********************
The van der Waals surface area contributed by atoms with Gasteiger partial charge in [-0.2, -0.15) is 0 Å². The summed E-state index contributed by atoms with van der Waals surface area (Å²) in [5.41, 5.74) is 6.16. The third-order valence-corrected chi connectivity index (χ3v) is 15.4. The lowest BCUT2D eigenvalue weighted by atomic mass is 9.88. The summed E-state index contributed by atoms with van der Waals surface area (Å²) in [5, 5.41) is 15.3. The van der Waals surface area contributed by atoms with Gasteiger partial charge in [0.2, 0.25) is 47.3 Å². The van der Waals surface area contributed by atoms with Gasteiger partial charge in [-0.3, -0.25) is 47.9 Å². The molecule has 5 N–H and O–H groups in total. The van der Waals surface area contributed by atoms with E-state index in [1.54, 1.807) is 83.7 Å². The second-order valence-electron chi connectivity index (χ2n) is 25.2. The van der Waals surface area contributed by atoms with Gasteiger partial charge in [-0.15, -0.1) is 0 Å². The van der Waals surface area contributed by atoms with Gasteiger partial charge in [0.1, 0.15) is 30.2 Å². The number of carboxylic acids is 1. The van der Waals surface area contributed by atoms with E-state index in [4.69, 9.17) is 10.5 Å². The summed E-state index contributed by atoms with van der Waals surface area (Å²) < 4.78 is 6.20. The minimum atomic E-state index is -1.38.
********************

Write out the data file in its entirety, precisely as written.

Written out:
The van der Waals surface area contributed by atoms with Gasteiger partial charge in [-0.2, -0.15) is 0 Å². The summed E-state index contributed by atoms with van der Waals surface area (Å²) in [5.41, 5.74) is 6.16. The third-order valence-corrected chi connectivity index (χ3v) is 15.4. The lowest BCUT2D eigenvalue weighted by atomic mass is 9.88. The summed E-state index contributed by atoms with van der Waals surface area (Å²) in [5, 5.41) is 15.3. The van der Waals surface area contributed by atoms with Gasteiger partial charge in [0.2, 0.25) is 47.3 Å². The van der Waals surface area contributed by atoms with Gasteiger partial charge in [-0.3, -0.25) is 47.9 Å². The molecule has 5 N–H and O–H groups in total. The van der Waals surface area contributed by atoms with E-state index in [1.54, 1.807) is 83.7 Å². The second-order valence-electron chi connectivity index (χ2n) is 25.2. The van der Waals surface area contributed by atoms with Gasteiger partial charge in [-0.15, -0.1) is 0 Å². The van der Waals surface area contributed by atoms with Gasteiger partial charge in [0.1, 0.15) is 30.2 Å². The number of carboxylic acids is 1. The van der Waals surface area contributed by atoms with E-state index in [4.69, 9.17) is 10.5 Å². The summed E-state index contributed by atoms with van der Waals surface area (Å²) < 4.78 is 6.20. The minimum atomic E-state index is -1.38.